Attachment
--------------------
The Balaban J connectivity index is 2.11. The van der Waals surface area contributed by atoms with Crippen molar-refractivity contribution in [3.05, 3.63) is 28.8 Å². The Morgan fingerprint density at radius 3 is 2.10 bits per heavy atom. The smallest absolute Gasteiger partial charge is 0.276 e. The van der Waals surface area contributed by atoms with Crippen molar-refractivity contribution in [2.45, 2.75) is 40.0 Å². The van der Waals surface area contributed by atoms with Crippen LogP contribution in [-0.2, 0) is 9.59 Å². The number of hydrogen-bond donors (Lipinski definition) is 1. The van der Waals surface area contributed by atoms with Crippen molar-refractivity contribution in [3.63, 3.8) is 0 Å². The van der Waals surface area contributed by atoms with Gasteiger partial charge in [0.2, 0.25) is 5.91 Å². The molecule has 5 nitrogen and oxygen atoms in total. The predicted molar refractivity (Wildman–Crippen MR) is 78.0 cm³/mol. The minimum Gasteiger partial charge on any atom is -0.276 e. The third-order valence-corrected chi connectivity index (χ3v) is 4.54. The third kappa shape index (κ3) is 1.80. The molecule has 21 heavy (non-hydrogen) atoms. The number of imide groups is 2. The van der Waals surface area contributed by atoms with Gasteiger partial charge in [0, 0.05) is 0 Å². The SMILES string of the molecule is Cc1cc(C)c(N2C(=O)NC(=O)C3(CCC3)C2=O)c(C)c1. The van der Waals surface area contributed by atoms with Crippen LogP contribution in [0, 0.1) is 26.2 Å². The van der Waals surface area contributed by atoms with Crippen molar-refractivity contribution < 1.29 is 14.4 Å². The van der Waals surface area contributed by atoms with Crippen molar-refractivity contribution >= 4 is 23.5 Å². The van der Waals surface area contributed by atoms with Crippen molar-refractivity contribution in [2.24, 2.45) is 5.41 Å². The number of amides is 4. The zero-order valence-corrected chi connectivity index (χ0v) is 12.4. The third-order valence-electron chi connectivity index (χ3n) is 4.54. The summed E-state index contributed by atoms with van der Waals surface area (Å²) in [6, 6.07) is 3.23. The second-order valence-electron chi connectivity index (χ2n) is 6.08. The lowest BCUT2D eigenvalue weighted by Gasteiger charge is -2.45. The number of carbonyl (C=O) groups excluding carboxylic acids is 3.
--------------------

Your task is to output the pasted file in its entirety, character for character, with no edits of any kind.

The Balaban J connectivity index is 2.11. The van der Waals surface area contributed by atoms with Crippen molar-refractivity contribution in [3.05, 3.63) is 28.8 Å². The Morgan fingerprint density at radius 3 is 2.10 bits per heavy atom. The smallest absolute Gasteiger partial charge is 0.276 e. The van der Waals surface area contributed by atoms with Crippen molar-refractivity contribution in [2.45, 2.75) is 40.0 Å². The van der Waals surface area contributed by atoms with Crippen LogP contribution in [-0.2, 0) is 9.59 Å². The number of hydrogen-bond donors (Lipinski definition) is 1. The van der Waals surface area contributed by atoms with Crippen molar-refractivity contribution in [3.63, 3.8) is 0 Å². The van der Waals surface area contributed by atoms with Gasteiger partial charge in [0.2, 0.25) is 5.91 Å². The molecule has 5 nitrogen and oxygen atoms in total. The predicted molar refractivity (Wildman–Crippen MR) is 78.0 cm³/mol. The minimum Gasteiger partial charge on any atom is -0.276 e. The third-order valence-corrected chi connectivity index (χ3v) is 4.54. The third kappa shape index (κ3) is 1.80. The molecule has 21 heavy (non-hydrogen) atoms. The number of imide groups is 2. The van der Waals surface area contributed by atoms with Gasteiger partial charge in [0, 0.05) is 0 Å². The SMILES string of the molecule is Cc1cc(C)c(N2C(=O)NC(=O)C3(CCC3)C2=O)c(C)c1. The van der Waals surface area contributed by atoms with Crippen LogP contribution in [0, 0.1) is 26.2 Å². The van der Waals surface area contributed by atoms with Crippen molar-refractivity contribution < 1.29 is 14.4 Å². The van der Waals surface area contributed by atoms with Crippen molar-refractivity contribution >= 4 is 23.5 Å². The van der Waals surface area contributed by atoms with Crippen molar-refractivity contribution in [2.24, 2.45) is 5.41 Å². The number of amides is 4. The zero-order valence-corrected chi connectivity index (χ0v) is 12.4. The third-order valence-electron chi connectivity index (χ3n) is 4.54. The summed E-state index contributed by atoms with van der Waals surface area (Å²) in [6, 6.07) is 3.23. The second-order valence-electron chi connectivity index (χ2n) is 6.08. The lowest BCUT2D eigenvalue weighted by Gasteiger charge is -2.45. The number of carbonyl (C=O) groups excluding carboxylic acids is 3.